Search and destroy became an offensive tool, crucial to General William Westmoreland’s second phase during the Vietnam War. In his three phase strategy, the first consisted of slowing down the Viet Cong Forces; the second was to resume the offensive and destroy the enemy; the third was to restore the area under South Vietnamese government control. The Zippo missions were mainly assigned to the second phase around 1966 and 1967, along with “Clear and Secure” operations.

Search and destroy missions entailed sending out platoons, companies, or larger detachments of US troops from a fortified position to locate and destroy Vietcong or NVA units in the countryside. These missions most commonly involved hiking out into the "boonies" and setting an ambush in the brush, near a suspected VC trail. The ambush typically involved the use of fixed Claymore Antipersonnel Mines, crossing lines of small arms fire, mortar support, and possibly additional artillery support called in via radio from a nearby firebase.

In February 1967, some of the largest Zippo missions was operated in the Iron Triangle, located between Saigon and Routes 13 and 25. The area consisted of a mass centre of Viet Cong logistics and headquarters, with some of the most high-ranking NLF officials stationed there. The offensive began with Operation Junction City, where the American units assigned had destroyed hundreds of tons of rice, killed 720 guerrillas, and captured 213 prisoners. However, the Iron Triangle area's defenders was thought to be over 10,000. The offensive failed to destroy the NLF's headquarter nor capture any high-ranking officer, therefore having little effect toward Hanoi's plan. Both Search and Destroy and Clearing missions stretched into the third phase beginning in 1968. The number of missions mounted, especially after the U.S. was hit by General Vo Nguyen Giap’s Tet offensive attack of 1968. As the war grew more aggressive, so did the missions, to the point where there was lack of distinction between Search and Destroy, and Clear and Secure operations.

Search and destroy missions had many flaws. First, there was lack of distinction between “clearing” and search and destroy missions. Thus “clearing” missions, which were less aggressive, eventually morphed into a more violent and brutal form of tactic just as search and destroy missions were. With the lack of distinction between “clearing” and search and destroy missions, pacification was not pushed. Guenter Lewey, a Professor of Political Science at the University of Massachusetts Amherst, argued that the generals and war planners severely underestimated the enemy’s abilities to match and exceed U.S. forces.[4] Large numbers of Viet Cong troops would be killed or captured, but they were quickly replaced. Although enemy forces were initially pushed out of certain territories, as soon as the American forces left the areas, they simply returned with more reinforcements and weapons.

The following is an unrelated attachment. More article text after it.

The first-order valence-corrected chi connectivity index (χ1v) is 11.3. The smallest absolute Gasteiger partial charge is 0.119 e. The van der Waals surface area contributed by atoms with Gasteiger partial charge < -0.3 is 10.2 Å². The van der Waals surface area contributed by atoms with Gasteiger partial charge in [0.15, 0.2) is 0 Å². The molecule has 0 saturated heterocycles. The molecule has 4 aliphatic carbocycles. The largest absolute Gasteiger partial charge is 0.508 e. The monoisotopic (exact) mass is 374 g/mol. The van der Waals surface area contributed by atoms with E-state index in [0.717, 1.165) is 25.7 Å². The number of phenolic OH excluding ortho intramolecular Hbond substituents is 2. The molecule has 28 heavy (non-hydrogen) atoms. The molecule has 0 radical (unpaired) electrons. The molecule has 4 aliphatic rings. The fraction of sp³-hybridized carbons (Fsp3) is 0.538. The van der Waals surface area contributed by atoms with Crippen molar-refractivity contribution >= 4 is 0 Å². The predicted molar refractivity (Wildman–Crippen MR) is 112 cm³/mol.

The effectiveness of the missions are also doubtful. In one of the first Search and Destroy missions northwest of Dau Tieng, named Operation Attleboro, U.S. report states that 155 U.S. soldiers were killed, while the North Vietnamese lost 1,106. In Operation Junction City, the report also states that 282 U.S. soldiers were killed while the Viet Cong lost 1,728 guerrillas. These figures, however, should be considered in light of the methods by which they were obtained. The estimates were almost exclusively gathered by indirect means: sensor readings, sightings of secondary explosions, reports of defectors or POWs, and inference or extrapolation.[5]


  1. ^ Starry, p. 221
  2. ^ The Other Forgotten War: Understanding atrocities during the Malayan Emergency
  3. ^ Fujio Hara (December 2002). Malaysian Chinese & China: Conversion in Identity Consciousness, 1945-1957. University of Hawaii Press. pp. 61–65. 
  4. ^ George C. Herring, American Strategy in Vietnam: The Postwar Debate.
  5. ^ Dougan and Weiss, p. 55.

Further reading

  • Starry, Donn A. GEN. Mounted Combat In Vietnam; Vietnam Studies. Department of the Army, 1978.
  • Terry, Wallace (1984). Bloods: An Oral History of the Vietnam War by Black Veterans. (ISBN 978-0-394-53028-4), e.g., pages 3-17.